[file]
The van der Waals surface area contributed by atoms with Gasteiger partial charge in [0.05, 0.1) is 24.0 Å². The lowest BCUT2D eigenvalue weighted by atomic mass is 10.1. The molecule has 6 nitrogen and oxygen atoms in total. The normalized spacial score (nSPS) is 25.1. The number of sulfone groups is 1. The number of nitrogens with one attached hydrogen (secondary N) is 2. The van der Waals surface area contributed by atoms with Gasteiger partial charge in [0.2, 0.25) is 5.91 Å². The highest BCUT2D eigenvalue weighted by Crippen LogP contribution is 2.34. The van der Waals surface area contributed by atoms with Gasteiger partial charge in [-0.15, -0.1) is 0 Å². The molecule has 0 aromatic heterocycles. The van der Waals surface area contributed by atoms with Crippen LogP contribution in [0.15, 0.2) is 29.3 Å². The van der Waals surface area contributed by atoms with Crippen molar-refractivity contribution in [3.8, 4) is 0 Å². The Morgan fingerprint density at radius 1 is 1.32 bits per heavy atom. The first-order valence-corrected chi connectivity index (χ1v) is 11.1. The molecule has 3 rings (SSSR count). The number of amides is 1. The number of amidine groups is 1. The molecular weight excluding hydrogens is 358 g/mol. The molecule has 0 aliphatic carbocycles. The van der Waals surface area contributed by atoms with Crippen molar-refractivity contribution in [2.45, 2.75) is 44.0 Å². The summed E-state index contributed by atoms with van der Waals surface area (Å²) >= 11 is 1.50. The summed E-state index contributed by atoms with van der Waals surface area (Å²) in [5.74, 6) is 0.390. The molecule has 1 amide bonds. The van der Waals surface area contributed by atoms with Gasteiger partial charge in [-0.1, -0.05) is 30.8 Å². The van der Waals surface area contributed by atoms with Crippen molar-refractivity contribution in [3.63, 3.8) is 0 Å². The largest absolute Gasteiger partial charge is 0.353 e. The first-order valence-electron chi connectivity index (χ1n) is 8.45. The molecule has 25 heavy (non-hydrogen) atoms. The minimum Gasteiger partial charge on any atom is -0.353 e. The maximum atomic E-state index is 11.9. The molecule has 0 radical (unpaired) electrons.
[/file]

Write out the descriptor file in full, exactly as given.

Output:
The van der Waals surface area contributed by atoms with Gasteiger partial charge in [0.05, 0.1) is 24.0 Å². The lowest BCUT2D eigenvalue weighted by atomic mass is 10.1. The molecule has 6 nitrogen and oxygen atoms in total. The normalized spacial score (nSPS) is 25.1. The number of sulfone groups is 1. The number of nitrogens with one attached hydrogen (secondary N) is 2. The van der Waals surface area contributed by atoms with Gasteiger partial charge in [0.2, 0.25) is 5.91 Å². The highest BCUT2D eigenvalue weighted by Crippen LogP contribution is 2.34. The van der Waals surface area contributed by atoms with Gasteiger partial charge in [-0.15, -0.1) is 0 Å². The molecule has 0 aromatic heterocycles. The van der Waals surface area contributed by atoms with Crippen LogP contribution in [0.15, 0.2) is 29.3 Å². The van der Waals surface area contributed by atoms with Crippen molar-refractivity contribution in [3.8, 4) is 0 Å². The Morgan fingerprint density at radius 1 is 1.32 bits per heavy atom. The first-order valence-corrected chi connectivity index (χ1v) is 11.1. The molecule has 3 rings (SSSR count). The number of amides is 1. The number of amidine groups is 1. The molecular weight excluding hydrogens is 358 g/mol. The molecule has 0 aliphatic carbocycles. The van der Waals surface area contributed by atoms with Crippen molar-refractivity contribution in [2.45, 2.75) is 44.0 Å². The summed E-state index contributed by atoms with van der Waals surface area (Å²) >= 11 is 1.50. The summed E-state index contributed by atoms with van der Waals surface area (Å²) in [5.74, 6) is 0.390. The molecule has 1 amide bonds. The van der Waals surface area contributed by atoms with Gasteiger partial charge in [-0.1, -0.05) is 30.8 Å². The van der Waals surface area contributed by atoms with Crippen molar-refractivity contribution in [3.63, 3.8) is 0 Å². The largest absolute Gasteiger partial charge is 0.353 e. The first-order valence-electron chi connectivity index (χ1n) is 8.45. The molecule has 25 heavy (non-hydrogen) atoms. The minimum Gasteiger partial charge on any atom is -0.353 e. The maximum atomic E-state index is 11.9. The molecule has 0 radical (unpaired) electrons.